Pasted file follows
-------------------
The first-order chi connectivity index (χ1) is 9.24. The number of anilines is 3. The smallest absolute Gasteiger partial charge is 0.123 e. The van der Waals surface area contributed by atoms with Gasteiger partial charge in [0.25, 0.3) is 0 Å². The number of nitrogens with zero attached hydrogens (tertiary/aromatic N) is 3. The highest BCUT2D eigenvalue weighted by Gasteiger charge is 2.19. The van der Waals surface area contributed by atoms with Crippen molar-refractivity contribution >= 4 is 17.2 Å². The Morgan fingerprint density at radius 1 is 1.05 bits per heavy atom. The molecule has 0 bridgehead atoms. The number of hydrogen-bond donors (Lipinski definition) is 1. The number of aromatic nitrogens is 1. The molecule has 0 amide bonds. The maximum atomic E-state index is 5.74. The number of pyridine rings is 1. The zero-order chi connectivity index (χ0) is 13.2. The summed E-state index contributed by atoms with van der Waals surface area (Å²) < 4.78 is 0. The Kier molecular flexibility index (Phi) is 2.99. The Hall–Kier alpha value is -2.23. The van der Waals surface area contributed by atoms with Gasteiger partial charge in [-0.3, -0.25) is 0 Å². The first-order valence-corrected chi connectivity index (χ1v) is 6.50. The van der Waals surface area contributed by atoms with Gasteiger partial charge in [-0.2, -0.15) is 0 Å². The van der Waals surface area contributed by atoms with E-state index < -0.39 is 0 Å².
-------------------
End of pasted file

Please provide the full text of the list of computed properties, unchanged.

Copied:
The first-order chi connectivity index (χ1) is 9.24. The number of anilines is 3. The smallest absolute Gasteiger partial charge is 0.123 e. The van der Waals surface area contributed by atoms with Gasteiger partial charge in [0.25, 0.3) is 0 Å². The number of nitrogens with zero attached hydrogens (tertiary/aromatic N) is 3. The highest BCUT2D eigenvalue weighted by Gasteiger charge is 2.19. The van der Waals surface area contributed by atoms with Crippen molar-refractivity contribution >= 4 is 17.2 Å². The Morgan fingerprint density at radius 1 is 1.05 bits per heavy atom. The molecule has 0 bridgehead atoms. The number of hydrogen-bond donors (Lipinski definition) is 1. The number of aromatic nitrogens is 1. The molecule has 0 amide bonds. The maximum atomic E-state index is 5.74. The number of pyridine rings is 1. The zero-order chi connectivity index (χ0) is 13.2. The summed E-state index contributed by atoms with van der Waals surface area (Å²) < 4.78 is 0. The Kier molecular flexibility index (Phi) is 2.99. The Hall–Kier alpha value is -2.23. The van der Waals surface area contributed by atoms with Gasteiger partial charge in [-0.3, -0.25) is 0 Å². The first-order valence-corrected chi connectivity index (χ1v) is 6.50. The van der Waals surface area contributed by atoms with Gasteiger partial charge in [-0.2, -0.15) is 0 Å². The van der Waals surface area contributed by atoms with E-state index < -0.39 is 0 Å².